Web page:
Law Blog Category: Private Placement

Private Capital Marketplace – A First Look

As I discussed in a recent blog, the attraction of the small cap and reverse merger market has diminished greatly in the past two years. The Over the Counter market has become an expensive place to conduct business; the antithesis of the very reason small companies sought to list there to begin with. Accessing capital markets for microcap companies is not as simple as it once was.

Why Rule 419 Companies May Revitalize the Small-Cap Market

Are Rule 419 Companies poised to be the next big thing in the small-cap sector?

Recently, the small-cap and reverse merger market has diminished substantially. Operating businesses are wary of completing reverse mergers, and PIPE investors are harder to come by. The reasons for this are easily identifiable.

Basic Refresher On The Private Placement Exemption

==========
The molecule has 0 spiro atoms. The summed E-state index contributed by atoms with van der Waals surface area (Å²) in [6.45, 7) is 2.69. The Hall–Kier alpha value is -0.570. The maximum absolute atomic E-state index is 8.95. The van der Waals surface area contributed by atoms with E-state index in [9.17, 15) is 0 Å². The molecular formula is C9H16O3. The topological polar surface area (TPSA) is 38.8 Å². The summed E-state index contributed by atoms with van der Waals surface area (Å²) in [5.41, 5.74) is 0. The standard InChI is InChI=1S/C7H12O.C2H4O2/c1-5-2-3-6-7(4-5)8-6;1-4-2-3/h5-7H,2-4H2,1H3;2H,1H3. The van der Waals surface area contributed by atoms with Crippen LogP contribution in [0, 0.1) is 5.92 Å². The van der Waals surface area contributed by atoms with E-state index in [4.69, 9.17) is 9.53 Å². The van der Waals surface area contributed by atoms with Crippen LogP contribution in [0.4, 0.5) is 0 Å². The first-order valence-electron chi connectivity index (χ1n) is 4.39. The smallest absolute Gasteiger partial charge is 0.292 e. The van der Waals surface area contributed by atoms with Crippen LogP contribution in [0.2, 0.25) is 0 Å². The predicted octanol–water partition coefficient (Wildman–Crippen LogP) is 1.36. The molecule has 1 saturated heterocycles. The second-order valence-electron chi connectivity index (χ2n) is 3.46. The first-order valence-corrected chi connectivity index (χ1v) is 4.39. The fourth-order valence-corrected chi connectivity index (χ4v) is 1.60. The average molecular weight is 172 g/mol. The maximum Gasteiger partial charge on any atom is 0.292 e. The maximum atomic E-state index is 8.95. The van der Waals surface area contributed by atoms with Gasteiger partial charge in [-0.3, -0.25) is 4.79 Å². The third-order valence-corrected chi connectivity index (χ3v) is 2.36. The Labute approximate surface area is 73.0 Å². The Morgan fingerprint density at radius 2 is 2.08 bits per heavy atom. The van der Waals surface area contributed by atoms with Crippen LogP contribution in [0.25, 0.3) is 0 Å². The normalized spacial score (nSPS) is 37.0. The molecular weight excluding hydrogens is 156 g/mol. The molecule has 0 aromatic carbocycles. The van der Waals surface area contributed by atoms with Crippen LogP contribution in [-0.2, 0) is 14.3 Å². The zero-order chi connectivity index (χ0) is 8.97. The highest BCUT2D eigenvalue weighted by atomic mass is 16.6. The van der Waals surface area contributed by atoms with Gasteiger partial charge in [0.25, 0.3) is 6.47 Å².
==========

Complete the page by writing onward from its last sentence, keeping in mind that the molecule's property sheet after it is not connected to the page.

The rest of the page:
Section 4(2) of the Securities Act of 1933, as Amended (“Securities Act”) provides the statutory basis for private placement offerings. In particular, Section 4(2) exempts “transactions by an issuer not involving any public offering.” The key components of this statutory exemption are that the offering must be by the Issuer, not an affiliate, agent or third party, and that the transactions must not involve a public offering. In order to determine if there is a public offering, practitioners must consider Section 2(11) of the Securities Act which defines an underwriter. The Securities and Exchange Commission (“SEC”) and courts limit the scope of Section 4(2) by preventing indirect public offerings by issuers and control persons through third parties. Accordingly, if an investor acts as a link in the chain of transactions resulting in securities being distributed to the public, they are an underwriter, and the exemption under Section 4(2) is not available.

When Can Separate Issuer Offerings That Occur Within a Short Time Be Integrated?

The integration doctrine prevents issuers from circumventing the registration requirements of the Securities Act of 1934 by determining whether two or more securities offerings are really one offering that does not qualify as an exempt offering, or an exempt offering is really part of a registered public offering.

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